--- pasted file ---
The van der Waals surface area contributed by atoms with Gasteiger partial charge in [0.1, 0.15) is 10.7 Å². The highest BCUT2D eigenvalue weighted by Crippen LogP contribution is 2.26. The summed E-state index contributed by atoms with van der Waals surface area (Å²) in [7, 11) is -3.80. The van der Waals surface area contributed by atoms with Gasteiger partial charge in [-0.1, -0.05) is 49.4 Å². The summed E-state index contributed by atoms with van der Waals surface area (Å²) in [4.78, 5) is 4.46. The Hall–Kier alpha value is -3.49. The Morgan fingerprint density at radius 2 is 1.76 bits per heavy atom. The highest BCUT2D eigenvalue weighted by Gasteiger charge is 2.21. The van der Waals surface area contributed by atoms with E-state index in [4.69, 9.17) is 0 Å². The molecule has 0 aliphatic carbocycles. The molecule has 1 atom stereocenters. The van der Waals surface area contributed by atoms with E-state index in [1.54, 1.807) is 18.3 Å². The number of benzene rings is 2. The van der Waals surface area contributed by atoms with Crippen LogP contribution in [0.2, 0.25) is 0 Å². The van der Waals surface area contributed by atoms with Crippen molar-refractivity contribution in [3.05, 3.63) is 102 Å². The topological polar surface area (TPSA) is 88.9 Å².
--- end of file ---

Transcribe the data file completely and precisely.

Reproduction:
The van der Waals surface area contributed by atoms with Gasteiger partial charge in [0.1, 0.15) is 10.7 Å². The highest BCUT2D eigenvalue weighted by Crippen LogP contribution is 2.26. The summed E-state index contributed by atoms with van der Waals surface area (Å²) in [7, 11) is -3.80. The van der Waals surface area contributed by atoms with Gasteiger partial charge in [-0.1, -0.05) is 49.4 Å². The summed E-state index contributed by atoms with van der Waals surface area (Å²) in [4.78, 5) is 4.46. The Hall–Kier alpha value is -3.49. The Morgan fingerprint density at radius 2 is 1.76 bits per heavy atom. The highest BCUT2D eigenvalue weighted by Gasteiger charge is 2.21. The van der Waals surface area contributed by atoms with E-state index in [4.69, 9.17) is 0 Å². The molecule has 0 aliphatic carbocycles. The molecule has 1 atom stereocenters. The van der Waals surface area contributed by atoms with E-state index in [1.54, 1.807) is 18.3 Å². The number of benzene rings is 2. The van der Waals surface area contributed by atoms with Crippen LogP contribution in [0.2, 0.25) is 0 Å². The van der Waals surface area contributed by atoms with Crippen molar-refractivity contribution in [3.05, 3.63) is 102 Å². The topological polar surface area (TPSA) is 88.9 Å².